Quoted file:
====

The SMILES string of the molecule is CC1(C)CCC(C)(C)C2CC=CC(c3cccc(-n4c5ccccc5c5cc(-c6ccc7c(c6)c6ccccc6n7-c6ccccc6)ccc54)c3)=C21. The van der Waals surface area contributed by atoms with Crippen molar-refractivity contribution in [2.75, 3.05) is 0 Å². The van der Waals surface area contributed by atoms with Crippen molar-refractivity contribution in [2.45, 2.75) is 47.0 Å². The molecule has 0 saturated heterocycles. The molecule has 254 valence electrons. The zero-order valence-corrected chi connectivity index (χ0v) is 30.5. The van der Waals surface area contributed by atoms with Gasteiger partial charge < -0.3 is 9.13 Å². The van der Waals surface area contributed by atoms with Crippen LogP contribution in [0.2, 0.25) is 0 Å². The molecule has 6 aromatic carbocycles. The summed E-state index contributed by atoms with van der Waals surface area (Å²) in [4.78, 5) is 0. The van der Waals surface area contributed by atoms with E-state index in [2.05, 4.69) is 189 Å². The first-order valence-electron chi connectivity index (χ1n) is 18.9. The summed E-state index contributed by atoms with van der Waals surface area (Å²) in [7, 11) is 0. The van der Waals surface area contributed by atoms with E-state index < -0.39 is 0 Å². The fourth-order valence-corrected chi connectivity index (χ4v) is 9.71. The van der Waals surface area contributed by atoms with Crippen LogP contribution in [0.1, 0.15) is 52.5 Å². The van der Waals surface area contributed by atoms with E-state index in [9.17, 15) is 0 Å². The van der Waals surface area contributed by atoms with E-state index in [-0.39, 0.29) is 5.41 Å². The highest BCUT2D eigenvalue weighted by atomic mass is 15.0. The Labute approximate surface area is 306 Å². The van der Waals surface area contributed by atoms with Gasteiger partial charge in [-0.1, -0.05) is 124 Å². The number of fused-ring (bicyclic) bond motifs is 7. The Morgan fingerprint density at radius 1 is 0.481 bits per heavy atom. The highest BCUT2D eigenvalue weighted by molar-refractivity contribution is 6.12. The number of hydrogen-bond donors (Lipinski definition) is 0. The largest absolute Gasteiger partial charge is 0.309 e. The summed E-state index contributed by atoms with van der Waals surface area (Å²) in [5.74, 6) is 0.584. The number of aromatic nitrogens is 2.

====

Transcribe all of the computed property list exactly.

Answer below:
The SMILES string of the molecule is CC1(C)CCC(C)(C)C2CC=CC(c3cccc(-n4c5ccccc5c5cc(-c6ccc7c(c6)c6ccccc6n7-c6ccccc6)ccc54)c3)=C21. The van der Waals surface area contributed by atoms with Crippen molar-refractivity contribution in [2.75, 3.05) is 0 Å². The van der Waals surface area contributed by atoms with Crippen molar-refractivity contribution in [2.45, 2.75) is 47.0 Å². The molecule has 0 saturated heterocycles. The molecule has 254 valence electrons. The zero-order valence-corrected chi connectivity index (χ0v) is 30.5. The van der Waals surface area contributed by atoms with Gasteiger partial charge < -0.3 is 9.13 Å². The van der Waals surface area contributed by atoms with Crippen LogP contribution in [0.2, 0.25) is 0 Å². The molecule has 6 aromatic carbocycles. The summed E-state index contributed by atoms with van der Waals surface area (Å²) in [4.78, 5) is 0. The van der Waals surface area contributed by atoms with E-state index in [2.05, 4.69) is 189 Å². The first-order valence-electron chi connectivity index (χ1n) is 18.9. The summed E-state index contributed by atoms with van der Waals surface area (Å²) in [7, 11) is 0. The van der Waals surface area contributed by atoms with E-state index < -0.39 is 0 Å². The fourth-order valence-corrected chi connectivity index (χ4v) is 9.71. The van der Waals surface area contributed by atoms with Crippen LogP contribution in [0.1, 0.15) is 52.5 Å². The van der Waals surface area contributed by atoms with E-state index in [9.17, 15) is 0 Å². The van der Waals surface area contributed by atoms with E-state index in [-0.39, 0.29) is 5.41 Å². The highest BCUT2D eigenvalue weighted by atomic mass is 15.0. The Labute approximate surface area is 306 Å². The van der Waals surface area contributed by atoms with Gasteiger partial charge in [-0.1, -0.05) is 124 Å². The number of fused-ring (bicyclic) bond motifs is 7. The Morgan fingerprint density at radius 1 is 0.481 bits per heavy atom. The highest BCUT2D eigenvalue weighted by molar-refractivity contribution is 6.12. The number of hydrogen-bond donors (Lipinski definition) is 0. The largest absolute Gasteiger partial charge is 0.309 e. The summed E-state index contributed by atoms with van der Waals surface area (Å²) in [5.74, 6) is 0.584. The number of aromatic nitrogens is 2.